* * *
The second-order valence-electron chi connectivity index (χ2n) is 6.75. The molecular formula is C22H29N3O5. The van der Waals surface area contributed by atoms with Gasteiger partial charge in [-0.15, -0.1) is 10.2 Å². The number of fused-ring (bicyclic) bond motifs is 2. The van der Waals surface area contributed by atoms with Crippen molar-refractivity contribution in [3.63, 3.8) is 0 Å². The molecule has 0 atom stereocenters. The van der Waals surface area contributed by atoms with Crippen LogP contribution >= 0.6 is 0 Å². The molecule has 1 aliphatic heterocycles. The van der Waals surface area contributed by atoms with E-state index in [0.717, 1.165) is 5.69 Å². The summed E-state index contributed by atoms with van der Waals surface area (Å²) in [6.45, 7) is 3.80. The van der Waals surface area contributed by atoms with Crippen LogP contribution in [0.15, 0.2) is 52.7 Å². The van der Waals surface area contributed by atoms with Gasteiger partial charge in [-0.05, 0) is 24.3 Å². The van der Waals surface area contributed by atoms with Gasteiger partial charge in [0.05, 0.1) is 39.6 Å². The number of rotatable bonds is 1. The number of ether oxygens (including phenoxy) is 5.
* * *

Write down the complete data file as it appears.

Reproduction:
The second-order valence-electron chi connectivity index (χ2n) is 6.75. The molecular formula is C22H29N3O5. The van der Waals surface area contributed by atoms with Gasteiger partial charge in [-0.15, -0.1) is 10.2 Å². The number of fused-ring (bicyclic) bond motifs is 2. The van der Waals surface area contributed by atoms with Crippen molar-refractivity contribution in [3.63, 3.8) is 0 Å². The molecule has 0 atom stereocenters. The van der Waals surface area contributed by atoms with Crippen LogP contribution >= 0.6 is 0 Å². The molecule has 1 aliphatic heterocycles. The van der Waals surface area contributed by atoms with E-state index in [0.717, 1.165) is 5.69 Å². The summed E-state index contributed by atoms with van der Waals surface area (Å²) in [6.45, 7) is 3.80. The van der Waals surface area contributed by atoms with Crippen LogP contribution in [0.15, 0.2) is 52.7 Å². The van der Waals surface area contributed by atoms with Gasteiger partial charge in [-0.05, 0) is 24.3 Å². The van der Waals surface area contributed by atoms with Gasteiger partial charge in [0.05, 0.1) is 39.6 Å². The number of rotatable bonds is 1. The number of ether oxygens (including phenoxy) is 5.